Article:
In a new study published in the journal Science, a University of Hawaiʻi at Mānoa researcher and a colleague overcome a roadblock that had hampered astronomers and geologists to accurately date geologic archives older than 50 million years using a “calendar” of the past that provides ages of geologic periods based on astronomy, called the astronomical time scale.
Richard Zeebe from UH Mānoa and Lucas Lourens from Utrecht University were able to extend the astronomical time scale by about 8 million years. Further application of their new method holds promises to reach further back in time still, one step and geologic record at a time.
The team used geologic records from deep-sea drill cores to constrain the astronomical solution (calculated astronomical parameters in the past from computing the planetary orbits backward in time). The astronomical solution has a built-in clock and so provides an accurate chronology for the geologic record.
Geologists and astronomers had struggled to extend the astronomical time scale further back than about 50 million years due to solar system chaos, which makes the system unpredictable beyond that point.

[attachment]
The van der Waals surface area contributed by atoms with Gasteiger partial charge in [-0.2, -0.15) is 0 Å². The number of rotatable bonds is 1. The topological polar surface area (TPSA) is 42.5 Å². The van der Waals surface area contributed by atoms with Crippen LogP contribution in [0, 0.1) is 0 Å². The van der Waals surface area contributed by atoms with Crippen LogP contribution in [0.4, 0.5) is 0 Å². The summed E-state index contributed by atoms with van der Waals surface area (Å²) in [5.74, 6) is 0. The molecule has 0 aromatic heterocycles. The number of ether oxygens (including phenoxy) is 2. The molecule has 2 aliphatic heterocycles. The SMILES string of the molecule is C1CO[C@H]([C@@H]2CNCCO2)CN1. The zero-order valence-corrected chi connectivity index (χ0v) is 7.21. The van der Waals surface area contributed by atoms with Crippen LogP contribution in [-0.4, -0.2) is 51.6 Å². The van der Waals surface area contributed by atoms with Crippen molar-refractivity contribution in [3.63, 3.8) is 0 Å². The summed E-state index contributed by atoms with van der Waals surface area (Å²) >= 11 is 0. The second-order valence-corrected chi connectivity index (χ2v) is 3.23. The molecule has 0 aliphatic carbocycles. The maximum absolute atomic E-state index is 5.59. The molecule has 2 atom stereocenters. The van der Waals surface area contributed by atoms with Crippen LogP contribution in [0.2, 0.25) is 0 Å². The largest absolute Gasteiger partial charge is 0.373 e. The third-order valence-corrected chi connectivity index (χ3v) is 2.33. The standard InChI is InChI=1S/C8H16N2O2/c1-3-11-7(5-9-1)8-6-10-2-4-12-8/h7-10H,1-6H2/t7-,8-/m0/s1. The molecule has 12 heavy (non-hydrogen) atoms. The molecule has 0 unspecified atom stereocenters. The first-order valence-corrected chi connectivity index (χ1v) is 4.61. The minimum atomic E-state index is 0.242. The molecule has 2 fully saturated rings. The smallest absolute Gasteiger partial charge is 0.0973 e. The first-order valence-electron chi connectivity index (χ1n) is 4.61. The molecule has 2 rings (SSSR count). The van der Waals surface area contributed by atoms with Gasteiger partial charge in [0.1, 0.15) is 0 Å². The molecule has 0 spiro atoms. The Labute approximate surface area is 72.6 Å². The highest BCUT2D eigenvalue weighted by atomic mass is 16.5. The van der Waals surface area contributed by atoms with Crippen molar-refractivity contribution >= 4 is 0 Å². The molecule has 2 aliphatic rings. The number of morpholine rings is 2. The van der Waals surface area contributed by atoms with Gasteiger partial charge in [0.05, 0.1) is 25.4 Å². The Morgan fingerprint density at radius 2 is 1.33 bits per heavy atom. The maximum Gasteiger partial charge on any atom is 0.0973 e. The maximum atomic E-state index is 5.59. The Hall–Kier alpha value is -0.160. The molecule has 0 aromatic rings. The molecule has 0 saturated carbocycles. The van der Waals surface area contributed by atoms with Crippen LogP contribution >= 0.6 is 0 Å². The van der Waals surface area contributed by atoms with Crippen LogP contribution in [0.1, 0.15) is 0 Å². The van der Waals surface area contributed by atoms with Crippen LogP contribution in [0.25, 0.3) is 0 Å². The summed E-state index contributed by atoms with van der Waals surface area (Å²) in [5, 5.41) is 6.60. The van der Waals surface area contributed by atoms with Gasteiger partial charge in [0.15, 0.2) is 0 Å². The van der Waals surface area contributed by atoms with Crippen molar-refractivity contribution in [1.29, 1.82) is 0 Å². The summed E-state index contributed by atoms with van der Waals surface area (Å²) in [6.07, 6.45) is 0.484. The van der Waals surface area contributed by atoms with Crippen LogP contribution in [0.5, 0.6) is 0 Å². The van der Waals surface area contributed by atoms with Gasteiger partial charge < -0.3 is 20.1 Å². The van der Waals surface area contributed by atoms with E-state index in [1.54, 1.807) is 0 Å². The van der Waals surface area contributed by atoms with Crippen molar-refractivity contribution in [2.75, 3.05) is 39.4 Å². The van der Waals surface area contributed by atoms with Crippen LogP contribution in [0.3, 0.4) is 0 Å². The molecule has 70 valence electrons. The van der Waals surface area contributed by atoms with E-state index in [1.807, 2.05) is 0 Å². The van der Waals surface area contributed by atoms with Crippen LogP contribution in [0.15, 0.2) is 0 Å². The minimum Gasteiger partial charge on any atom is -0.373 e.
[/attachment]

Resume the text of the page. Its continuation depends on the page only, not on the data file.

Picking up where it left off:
Zeebe and Lourens analyzed sediment data from drill cores in the South Atlantic Ocean across the late Paleocene and early Eocene, ca. 58-53 million years ago. Zeebe and Lourens then computed a new astronomical solution (dubbed ZB18a), which showed exceptional agreement with the data from the South Atlantic drill core.
“This was truly stunning,” Zeebe said. “ We had this one curve based on data from over 50-million-year-old sediment drilled from the ocean floor and then the other curve entirely based on physics and numerical integration of the solar system. So the two curves were derived entirely independently, yet they looked almost like identical twins.”
Zeebe and Lourens are not the first to discover such agreement—the breakthrough is that their time window is older than 50 million years, where astronomical solutions disagree. They tested 18 different published solutions, but ZB18a gave the best match with the data.
One implication of their work is that researchers can reach much further back in time with more accuracy. Using their new chronology, they provided a new age for the Paleocene-Eocene boundary at 56.01 million years ago, with a small margin of error of 0.1 percent.
—By Marcie Grabowski